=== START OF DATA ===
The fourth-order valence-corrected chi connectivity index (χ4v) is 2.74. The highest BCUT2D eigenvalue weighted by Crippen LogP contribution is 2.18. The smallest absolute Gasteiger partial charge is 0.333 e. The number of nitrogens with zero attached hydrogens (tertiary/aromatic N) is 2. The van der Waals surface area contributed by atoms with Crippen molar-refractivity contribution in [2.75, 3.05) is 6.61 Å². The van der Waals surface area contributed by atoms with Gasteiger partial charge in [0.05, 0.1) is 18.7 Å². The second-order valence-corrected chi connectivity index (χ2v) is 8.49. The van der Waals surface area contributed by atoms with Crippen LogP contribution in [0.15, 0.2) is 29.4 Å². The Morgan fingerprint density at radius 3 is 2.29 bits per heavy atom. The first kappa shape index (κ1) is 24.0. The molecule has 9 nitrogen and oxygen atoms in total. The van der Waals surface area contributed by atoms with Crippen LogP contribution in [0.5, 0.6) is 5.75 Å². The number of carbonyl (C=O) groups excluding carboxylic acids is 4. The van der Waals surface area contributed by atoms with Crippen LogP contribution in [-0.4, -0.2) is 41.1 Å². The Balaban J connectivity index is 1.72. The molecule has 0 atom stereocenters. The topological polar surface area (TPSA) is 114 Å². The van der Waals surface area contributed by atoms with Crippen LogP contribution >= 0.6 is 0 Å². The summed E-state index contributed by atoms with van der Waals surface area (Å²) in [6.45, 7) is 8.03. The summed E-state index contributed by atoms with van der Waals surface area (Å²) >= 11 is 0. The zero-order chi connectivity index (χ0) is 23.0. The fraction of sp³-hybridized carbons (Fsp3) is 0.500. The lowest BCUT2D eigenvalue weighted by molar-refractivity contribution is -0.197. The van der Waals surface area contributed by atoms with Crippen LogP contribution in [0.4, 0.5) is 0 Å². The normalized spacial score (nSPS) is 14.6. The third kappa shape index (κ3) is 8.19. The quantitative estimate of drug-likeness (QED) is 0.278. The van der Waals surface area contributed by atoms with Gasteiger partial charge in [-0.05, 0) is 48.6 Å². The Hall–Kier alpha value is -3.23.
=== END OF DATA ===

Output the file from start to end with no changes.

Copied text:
The fourth-order valence-corrected chi connectivity index (χ4v) is 2.74. The highest BCUT2D eigenvalue weighted by Crippen LogP contribution is 2.18. The smallest absolute Gasteiger partial charge is 0.333 e. The number of nitrogens with zero attached hydrogens (tertiary/aromatic N) is 2. The van der Waals surface area contributed by atoms with Crippen molar-refractivity contribution in [2.75, 3.05) is 6.61 Å². The van der Waals surface area contributed by atoms with Gasteiger partial charge in [0.05, 0.1) is 18.7 Å². The second-order valence-corrected chi connectivity index (χ2v) is 8.49. The van der Waals surface area contributed by atoms with Crippen LogP contribution in [0.15, 0.2) is 29.4 Å². The Morgan fingerprint density at radius 3 is 2.29 bits per heavy atom. The first kappa shape index (κ1) is 24.0. The molecule has 9 nitrogen and oxygen atoms in total. The van der Waals surface area contributed by atoms with Crippen LogP contribution in [0.5, 0.6) is 5.75 Å². The number of carbonyl (C=O) groups excluding carboxylic acids is 4. The van der Waals surface area contributed by atoms with Crippen LogP contribution in [-0.4, -0.2) is 41.1 Å². The Balaban J connectivity index is 1.72. The molecule has 0 atom stereocenters. The topological polar surface area (TPSA) is 114 Å². The van der Waals surface area contributed by atoms with Crippen LogP contribution >= 0.6 is 0 Å². The summed E-state index contributed by atoms with van der Waals surface area (Å²) in [6.45, 7) is 8.03. The summed E-state index contributed by atoms with van der Waals surface area (Å²) >= 11 is 0. The zero-order chi connectivity index (χ0) is 23.0. The fraction of sp³-hybridized carbons (Fsp3) is 0.500. The lowest BCUT2D eigenvalue weighted by molar-refractivity contribution is -0.197. The van der Waals surface area contributed by atoms with Crippen LogP contribution in [0.4, 0.5) is 0 Å². The normalized spacial score (nSPS) is 14.6. The third kappa shape index (κ3) is 8.19. The quantitative estimate of drug-likeness (QED) is 0.278. The van der Waals surface area contributed by atoms with Gasteiger partial charge in [-0.05, 0) is 48.6 Å². The Hall–Kier alpha value is -3.23.